Enjoy this gallery of some of our service dog graduates, and the people they help.
The CHIP program is always looking for people who want to get involved in some way. Without these wonderful volunteers, we would not be as successful as we are today.
There is always something to do!
Canines Helping Independent People, C.H.I.P., a disabled person receives the independence they deserve and the companionship they desire through the assistance of their highly trained Service Dog. With the help of their dog, the use of wheelchairs, canes and walkers are often limited or no longer needed once the disabled person receives a Service Dog. Consequently, many of the physical and perceptual barriers imposed on the disabled are broken down. Although the physical rewards are obvious, the social and emotional rewards go beyond measure. Therefore, each Service Dog placed benefits the entire community by establishing a link between the disabled and non-disabled that no inanimate object can provide.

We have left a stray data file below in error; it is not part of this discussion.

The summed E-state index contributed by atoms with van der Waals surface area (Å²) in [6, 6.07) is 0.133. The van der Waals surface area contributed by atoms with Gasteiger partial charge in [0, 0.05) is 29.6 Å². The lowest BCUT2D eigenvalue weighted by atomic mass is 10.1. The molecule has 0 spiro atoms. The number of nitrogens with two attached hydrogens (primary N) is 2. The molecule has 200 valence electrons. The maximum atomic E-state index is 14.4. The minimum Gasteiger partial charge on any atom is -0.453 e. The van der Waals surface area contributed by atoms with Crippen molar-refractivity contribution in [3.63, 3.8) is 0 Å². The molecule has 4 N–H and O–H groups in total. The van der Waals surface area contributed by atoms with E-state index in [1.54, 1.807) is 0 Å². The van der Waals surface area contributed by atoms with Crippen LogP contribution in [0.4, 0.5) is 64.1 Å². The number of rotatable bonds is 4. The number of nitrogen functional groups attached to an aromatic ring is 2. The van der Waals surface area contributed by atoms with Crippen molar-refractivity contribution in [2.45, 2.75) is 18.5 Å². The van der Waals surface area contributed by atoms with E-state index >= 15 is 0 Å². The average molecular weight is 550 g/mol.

Individual recipient training is provided to those individuals who wish to train their own Service Dog or who already have a working Service Dog but need specialized skill training. Although a team is not necessarily from our program, it is CHIP’s philosophy that every disabled individual deserves the opportunity to have a Service Dog that can provide for their needs. Often times, a person’s disability changes making it crucial that the dog learn additional skills. CHIP is pleased to offer these services to ensure the safety of each team.
As the number of dogs in public schools and our community has increased, so have our requests for demonstrations. To assist teachers with the necessary tool to facilitate and identify both visible and non-visible capabilities and disabilities of children within the classroom and the community, CHIP has developed an innovative educational activity book about Service Dogs and how they help people with disabilities. By incorporating awareness and tolerance of all kinds of disabilities into the curriculum, children will learn to value their own needs and abilities as well as those of others, while at the same time learn about Service Dogs and the various jobs they perform. As children grow into adults they will value the abilities and needs of the disabled person, which will prepare them for greater career opportunities. In addition, awareness out-reach programs are provided to hospitals, civic groups, businesses and governmental agencies.